“I am come amongst you, as you see, at this time, not for my recreation and disport, but being resolved, in the midst and heat of the battle, to live and die amongst you all; to lay down for my God, and for my kingdom, and my people, my honor and my blood, even in the dust. I know I have the body but of a weak and feeble woman, but I have the heart and stomach of a king, and of a king of England too, and think foul scorn that Parma or Spain, or any prince of Europe, should dare to invade the borders of my realm: To which rather than any dishonor shall grow by me, I myself will take up arms, I myself will be your general, judge, and rewarder of every one of your virtues in the field.” – Queen Elizabeth IRead the Entire Speech Here
3. Theodore Roosevelt – “Duties of American Citizenship” Speech
While he would go on to become the 26th president of the United States, one of Theodore Roosevelt’s most important contributions to his country came before he entered the White House. While serving as a New York assemblyman, Roosevelt gave a speech in Buffalo, New York, on January 26, 1883, where he urged everyone to become involved in politics, believing it was every man and woman’s duty to take an interest in those elected to office.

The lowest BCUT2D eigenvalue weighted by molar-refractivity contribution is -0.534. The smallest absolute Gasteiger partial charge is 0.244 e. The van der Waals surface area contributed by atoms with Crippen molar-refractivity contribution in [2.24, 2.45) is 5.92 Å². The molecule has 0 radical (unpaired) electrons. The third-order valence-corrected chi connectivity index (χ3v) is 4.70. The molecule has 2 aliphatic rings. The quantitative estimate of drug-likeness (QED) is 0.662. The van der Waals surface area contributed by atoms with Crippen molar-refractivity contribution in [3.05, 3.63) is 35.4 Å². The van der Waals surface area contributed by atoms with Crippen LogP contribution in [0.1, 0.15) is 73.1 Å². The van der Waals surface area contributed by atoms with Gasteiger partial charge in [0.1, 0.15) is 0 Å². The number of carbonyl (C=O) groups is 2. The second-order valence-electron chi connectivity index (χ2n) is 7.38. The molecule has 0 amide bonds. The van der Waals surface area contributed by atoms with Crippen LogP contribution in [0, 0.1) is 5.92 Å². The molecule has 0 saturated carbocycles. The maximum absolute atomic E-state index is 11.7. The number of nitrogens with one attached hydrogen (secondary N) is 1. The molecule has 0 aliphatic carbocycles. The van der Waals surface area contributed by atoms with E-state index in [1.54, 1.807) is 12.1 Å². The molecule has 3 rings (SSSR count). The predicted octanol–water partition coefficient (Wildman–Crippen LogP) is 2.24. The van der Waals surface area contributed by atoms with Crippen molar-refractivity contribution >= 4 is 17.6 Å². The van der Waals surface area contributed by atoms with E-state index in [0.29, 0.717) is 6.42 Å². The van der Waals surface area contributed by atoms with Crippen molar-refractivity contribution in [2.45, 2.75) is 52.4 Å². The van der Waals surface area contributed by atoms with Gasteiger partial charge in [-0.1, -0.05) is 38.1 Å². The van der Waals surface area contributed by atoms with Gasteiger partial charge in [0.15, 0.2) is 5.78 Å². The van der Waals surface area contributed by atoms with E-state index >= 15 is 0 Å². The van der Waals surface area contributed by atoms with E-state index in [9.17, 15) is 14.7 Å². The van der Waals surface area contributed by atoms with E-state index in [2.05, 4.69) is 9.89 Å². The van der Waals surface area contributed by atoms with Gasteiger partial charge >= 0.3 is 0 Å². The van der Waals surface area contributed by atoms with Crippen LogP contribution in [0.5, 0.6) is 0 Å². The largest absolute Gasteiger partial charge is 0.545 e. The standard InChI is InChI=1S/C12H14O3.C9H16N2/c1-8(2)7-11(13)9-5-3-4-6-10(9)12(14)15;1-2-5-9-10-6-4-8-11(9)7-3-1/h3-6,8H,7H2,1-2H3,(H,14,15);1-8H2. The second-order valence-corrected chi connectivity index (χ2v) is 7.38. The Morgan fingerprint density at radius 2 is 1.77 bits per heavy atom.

“But this is aside from my subject, for what I wish to talk of is the attitude of the American citizen in civic life. It ought to be axiomatic in this country that every man must devote a reasonable share of his time to doing his duty in the Political life of the community. No man has a right to shirk his political duties under whatever plea of pleasure or business; and while such shirking may be pardoned in those of small cleans it is entirely unpardonable in those among whom it is most common–in the people whose circumstances give them freedom in the struggle for life. In so far as the community grows to think rightly, it will likewise grow to regard the young man of means who shirks his duty to the State in time of peace as being only one degree worse than the man who thus shirks it in time of war.” – Theodore RooseveltRead the Entire Speech Here
4. Martin Luther King Jr. – “I Have a Dream” Speech
These powerful words from Martin Luther King Jr. will go down as arguably the greatest speech of all time. On August 28, 1963, the Reverend King Jr. delivered his speech about equal rights to 250,000 civil rights supporters on the steps of the Lincoln Memorial. He had everyone captivated by his use of the English language and his commanding voice.